Format: PS3

Tales Of Xillia is the latest addition to the iconic Tales Of series that's kept JRPG fans like myself rapt since 1995. The good news is that this fresh title doesn't disappoint, but a word of warning - this game won't hold your hand, and despite drawing comparisons to Studio Ghibli / Level 5's Ni No Kuni, you're going to have to know your way around a JRPG before you pick up a controller.

 photo tales-of-xillia-01_zps15dae342.jpgXillia kicks off almost immediately: you'll have barely spent an hour exploring the capital city of Rashugal when the player controlled protagonist, Jude Mathis, is whisked into the dangerous world of character Milla Maxwell (who happens to be the embodiment of a deity who controls the four elemental spirits that bring balance to the world. No big deal.) The government has created the Spyrix, a weapon capable of massive destruction that harnesses the essence of the planet (mana), and Milla (being the general force for good in the universe) has become corporeal to make sure it doesn't get used. Before you can say "wow, this game sure doesn't waste any time", you're on your way to explore Rieze Maxia, fighting monsters and nefarious government/military agents along the way. Once again, it's up to you to save the planet.

The storyline is, unsurprisingly, the standard heroes quest. Jude begins his arc as a junior doctor, and by the end he's a badass monster slayer fighting for the planet's very survival. Is it altogether original? No. Do we care? Christ no - it's a JRPG. These things are the gamer equivalent of crack or soap operas. What we do care about is the rich and textured universe in which the story takes place, and Tales of Xillia has created a place where hours of gameplay can drift by before you realise just how the game is taking over your life. It doesn't take much to get distracted from the main quest, and there are enough side quests and battle encounters to keep even the most seasoned grinder enthralled. You can also play the game from Milla Maxwell's perspective if Jude doesn't sound like your cup of tea: I chose to play as Joel.

 photo tales-of-xillia-03_zps56dfb457.jpgAs you would expect, the battle system has been tweaked since the previous instalment in the series, Tales Of Graces, with a handy combo dynamic that allows your character to link up with other characters and pull off Linked Artes (if you're new to the series, Artes are essentially magic spells, or special moves - Linked Artes would be the equivalent to FF7's limit breaks. If you're new to JRPGs, then I've lost you already, so you should probably read something else), powerful spells/special moves that come in extremely handy when taking on boss monsters. If you're used to your battle party being rooted to the spot while you scroll through the menu, then you're going to find this a breath of fresh air (also - where have you been for the last 10 years??). You can switch characters mid battle, run around the battle screen, and you are in complete control of your block timing. Get it just right, and you'll somersault over your enemies attack like a gymnast, leaving them open to a parrying attack.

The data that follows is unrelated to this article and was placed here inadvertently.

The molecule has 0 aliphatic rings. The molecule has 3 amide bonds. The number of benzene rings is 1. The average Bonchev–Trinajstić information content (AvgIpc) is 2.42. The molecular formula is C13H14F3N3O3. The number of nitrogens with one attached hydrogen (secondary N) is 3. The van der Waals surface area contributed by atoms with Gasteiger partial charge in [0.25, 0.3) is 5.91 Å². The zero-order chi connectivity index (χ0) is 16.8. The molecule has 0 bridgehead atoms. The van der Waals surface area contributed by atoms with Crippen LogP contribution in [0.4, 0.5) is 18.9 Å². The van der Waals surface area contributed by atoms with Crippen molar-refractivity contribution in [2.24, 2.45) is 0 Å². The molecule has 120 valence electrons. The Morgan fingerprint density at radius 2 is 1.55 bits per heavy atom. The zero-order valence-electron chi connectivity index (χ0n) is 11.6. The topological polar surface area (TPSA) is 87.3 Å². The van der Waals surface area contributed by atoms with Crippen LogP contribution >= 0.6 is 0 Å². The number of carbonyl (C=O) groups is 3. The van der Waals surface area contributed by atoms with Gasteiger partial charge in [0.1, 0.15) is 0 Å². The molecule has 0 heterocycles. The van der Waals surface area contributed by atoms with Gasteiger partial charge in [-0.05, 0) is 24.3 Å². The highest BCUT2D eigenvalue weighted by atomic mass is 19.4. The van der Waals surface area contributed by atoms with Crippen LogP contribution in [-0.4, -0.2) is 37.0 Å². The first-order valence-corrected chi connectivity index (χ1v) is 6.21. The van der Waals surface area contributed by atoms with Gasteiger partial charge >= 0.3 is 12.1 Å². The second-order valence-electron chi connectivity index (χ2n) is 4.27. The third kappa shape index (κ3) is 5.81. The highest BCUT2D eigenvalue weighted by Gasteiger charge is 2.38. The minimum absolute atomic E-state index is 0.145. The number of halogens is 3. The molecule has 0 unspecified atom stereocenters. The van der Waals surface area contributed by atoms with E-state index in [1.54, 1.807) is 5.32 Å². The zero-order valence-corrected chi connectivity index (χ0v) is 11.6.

Upgrading your character is fairly straightforward. The upgrade layout is designed as a web with slots, and as you build up XP you are awarded tokens that can be spent turning your character into a master of defence, attack, arte (to name but a few) and balance your party to ensure your prepared for any eventuality. You can also assign tactics, so if you'd like one member to go in swords and guns blazing, while another hangs back and heals (all controlled via computer), it's a breeze to set up.

 photo tales-of-xillia-02_zps2d599b74.jpgMy only real grumble about the game is the graphics. The character designs are a gorgeous showcase of series' veterans Mutsumi Inomata and Kosuke Fujishima's talents, but they are let down slightly by a slightly flat environmental design. It's hard to get too upset though, especially taking into account that the game was originally released in Japan in 2011.

In summary, if you live and breathe JRPGs, you're going to be in your element with Tales Of Xillia. It wastes no time taking the player straight to the heat of the action, and has all the bells and whistles you've come to expect from the Tales Of series (including those cute, character developing mini cut scenes that occur as you explore the world). If you're new to JRPGs, then you should probably grind some other titles first before taking on Xillia, as you may find yourself overwhelmed.